Gagging the media in Chhattisgarh
The case of Scroll’s Malini Subramaniam now poses some difficult questions to the Chhattisgarh government and its cohorts
Freedom of expression cuts both ways, especially in conflict zones. Malini Subramaniam and Scroll.in have found this out the hard way.
Subramaniam is a contributor to the combative digital publication, and is based in Jagdalpur, the district headquarter town of Bastar district in Chhattisgarh. Since January, she has come under greater scrutiny by the local police and harassment by organizations evidently linked to political parties and state government agencies. Subramaniam claims that earlier this week, representatives of the Samajik Ekta Manch, one such organization, led a mob to her house, shouted slogans against her, attempted to incite her neighbours to stone her house saying she aids Maoist rebels, and damaged her car.
Subramaniam’s sin appears to be her articles over the past year that, among other things, detailed sexual abuse by security forces in conflict zones, questioned the surrender of Maoists as being faked by the government, and made allegations of torture of journalists by Chhattisgarh’s police.
Subramaniam and Scroll.in claim the district’s police chief didn’t take her call and also cut her off when she called from another phone to complain about the Manch.
For its part, the Chhattisgarh government hasn’t twitched an apologetic or conciliatory muscle. This is standard operating procedure.
The relationship between the Chhattisgarh government and the media is simple. Those praising Chhattisgarh and, in particular, its three-term chief minister Raman Singh, face few or no problems. Those who highlight the plight of tribal folks and others in the Maoist-affected areas of the state, such plight a result of government apathy and atrocities by security forces, come in for stick that has included withholding government advertising to publications, and threats to life, limb and property of correspondents by police, paramilitary and state-sponsored vigilante groups. Along with human rights and media watchdogs, I too have documented such instances, not infrequent since the creation of the vigilante group Salwa Judum in 2005.
Victims in the media include even those who detail Maoist atrocities and pressure. Maoist rebels are as insistent on one-sided narratives as the government.
Representatives of major global and Indian media organizations generally get away from the clutches of both the state government and Maoists simply because these organizations are too big, too well-known, or too well-connected to mess with. Of course, some major media organizations with non-media business interests in Chhattisgarh have voluntarily turned tame—as I have detailed in the book Clear.Hold.Build: Hard Lessons of Business and Human Rights in India.
Chhattisgarh can do practically anything it wishes. In 2006, it implemented a lawless gag law to prevent media and human rights groups from presenting the Maoist point of view—any point of view, really, that went against the official version in the state’s battle against the Maoists rebels. The Chhattisgarh Vishesh Jan Suraksha Adhiniyam, 2005 (No. 14 of 2006) had all the usual bells and whistles. Among other things, a district magistrate had the right to seize any building or area where ‘unlawful activities’ take place, and evict occupants. This included a meeting, even a conversation, let alone writing and preparing visual material such as posters—anything that the authorities felt could ‘create risk’ or ‘endanger public order, peace and tranquillity’ or ‘impede the administration of law’.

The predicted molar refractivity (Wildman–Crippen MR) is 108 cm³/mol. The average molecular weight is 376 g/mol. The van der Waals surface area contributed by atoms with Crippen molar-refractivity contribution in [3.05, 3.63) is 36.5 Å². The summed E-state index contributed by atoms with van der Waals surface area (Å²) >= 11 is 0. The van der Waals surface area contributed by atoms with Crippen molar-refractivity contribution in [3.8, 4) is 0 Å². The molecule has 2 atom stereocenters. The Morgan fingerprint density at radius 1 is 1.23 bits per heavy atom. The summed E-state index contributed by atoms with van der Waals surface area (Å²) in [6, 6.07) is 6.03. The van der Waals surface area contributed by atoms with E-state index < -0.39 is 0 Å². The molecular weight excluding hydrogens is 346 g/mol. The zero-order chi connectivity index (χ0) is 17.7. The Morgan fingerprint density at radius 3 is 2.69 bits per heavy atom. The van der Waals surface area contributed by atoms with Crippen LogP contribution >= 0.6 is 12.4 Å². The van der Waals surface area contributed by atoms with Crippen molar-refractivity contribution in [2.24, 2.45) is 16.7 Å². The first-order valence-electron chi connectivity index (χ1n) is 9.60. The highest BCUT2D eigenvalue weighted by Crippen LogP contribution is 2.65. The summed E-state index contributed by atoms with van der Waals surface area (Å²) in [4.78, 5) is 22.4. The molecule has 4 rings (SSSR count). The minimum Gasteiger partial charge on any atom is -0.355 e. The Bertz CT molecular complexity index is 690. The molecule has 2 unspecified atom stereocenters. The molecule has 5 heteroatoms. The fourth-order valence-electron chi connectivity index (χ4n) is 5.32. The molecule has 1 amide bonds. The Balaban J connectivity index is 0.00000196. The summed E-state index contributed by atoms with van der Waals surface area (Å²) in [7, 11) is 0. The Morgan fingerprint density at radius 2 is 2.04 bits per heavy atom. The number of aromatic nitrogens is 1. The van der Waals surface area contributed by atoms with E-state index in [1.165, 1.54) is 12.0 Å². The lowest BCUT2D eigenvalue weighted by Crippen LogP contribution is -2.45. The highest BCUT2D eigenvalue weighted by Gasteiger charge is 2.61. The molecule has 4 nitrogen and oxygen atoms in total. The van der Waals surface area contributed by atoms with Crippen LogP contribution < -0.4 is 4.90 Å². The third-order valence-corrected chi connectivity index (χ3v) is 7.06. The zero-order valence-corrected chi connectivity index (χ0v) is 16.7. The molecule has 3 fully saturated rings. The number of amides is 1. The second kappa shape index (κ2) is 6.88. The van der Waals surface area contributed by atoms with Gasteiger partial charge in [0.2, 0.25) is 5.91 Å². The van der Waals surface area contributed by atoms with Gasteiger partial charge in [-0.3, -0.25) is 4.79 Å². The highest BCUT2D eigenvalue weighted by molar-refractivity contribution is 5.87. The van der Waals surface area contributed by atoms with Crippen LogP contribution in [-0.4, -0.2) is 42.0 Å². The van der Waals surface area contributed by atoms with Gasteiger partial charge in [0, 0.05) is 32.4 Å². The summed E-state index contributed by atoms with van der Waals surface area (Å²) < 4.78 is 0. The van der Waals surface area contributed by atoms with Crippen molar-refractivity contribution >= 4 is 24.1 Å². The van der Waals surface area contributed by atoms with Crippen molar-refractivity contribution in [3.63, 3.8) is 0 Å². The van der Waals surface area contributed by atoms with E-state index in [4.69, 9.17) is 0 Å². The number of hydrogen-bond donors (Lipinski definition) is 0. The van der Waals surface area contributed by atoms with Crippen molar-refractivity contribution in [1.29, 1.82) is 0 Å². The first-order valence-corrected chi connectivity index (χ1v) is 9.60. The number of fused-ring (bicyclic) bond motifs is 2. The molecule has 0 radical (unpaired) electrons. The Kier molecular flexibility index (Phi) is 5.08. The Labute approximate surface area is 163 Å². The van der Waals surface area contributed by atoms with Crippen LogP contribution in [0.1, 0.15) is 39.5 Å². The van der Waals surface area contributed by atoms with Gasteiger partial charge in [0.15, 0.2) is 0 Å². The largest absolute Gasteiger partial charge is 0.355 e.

If Chhattisgarh wants to push it, anyone criticizing the government’s handling of the Maoist issue would be prosecuted. So would I—or anybody for that matter, including, naturally, human rights organizations that legitimately function as watchdogs.
The state government’s irritation with Subramaniam may go back to her days as Chhattisgarh head of International Committee of the Red Cross (ICRC). ICRC was keen to expand operations in India, especially in Chhattisgarh and Nagaland. (Disclosure: I briefed senior ICRC officials in New Delhi in early 2010 about the situation in these states and the likelihood of various activities.) These operations had perforce to be non-political as the Government of India wouldn’t permit a spread beyond ICRC's limited mandate related to the conflict in Jammu and Kashmir. ICRC set up a healthcare operation in Bijapur in 2010.
The Chhattisgarh government has always viewed askance such organizations, including Médecins Sans Frontières, sometimes accusing them of aiding Maoists. It kicked ICRC out of Chhattisgarh in mid-2013, just weeks after Mahendra Karma, an architect of Salwa Judum, and other senior Congress leaders were killed by Maoists. ICRC’s continued presence may have escalated the conflict in global perception.
Subramaniam stayed put and subsequently began to write for Scroll.in. Her case now poses some difficult questions to the Chhattisgarh government and its cohorts. They owe credible answers.
Sudeep Chakravarti’s latest book is Clear.Hold.Build: Hard Lessons of Business and Human Rights in India. His previous books include Red Sun: Travels in Naxalite Country and Highway 39: Journeys through a Fractured Land. This column, which focuses on conflict situations in South Asia that directly affect business, runs on Fridays.
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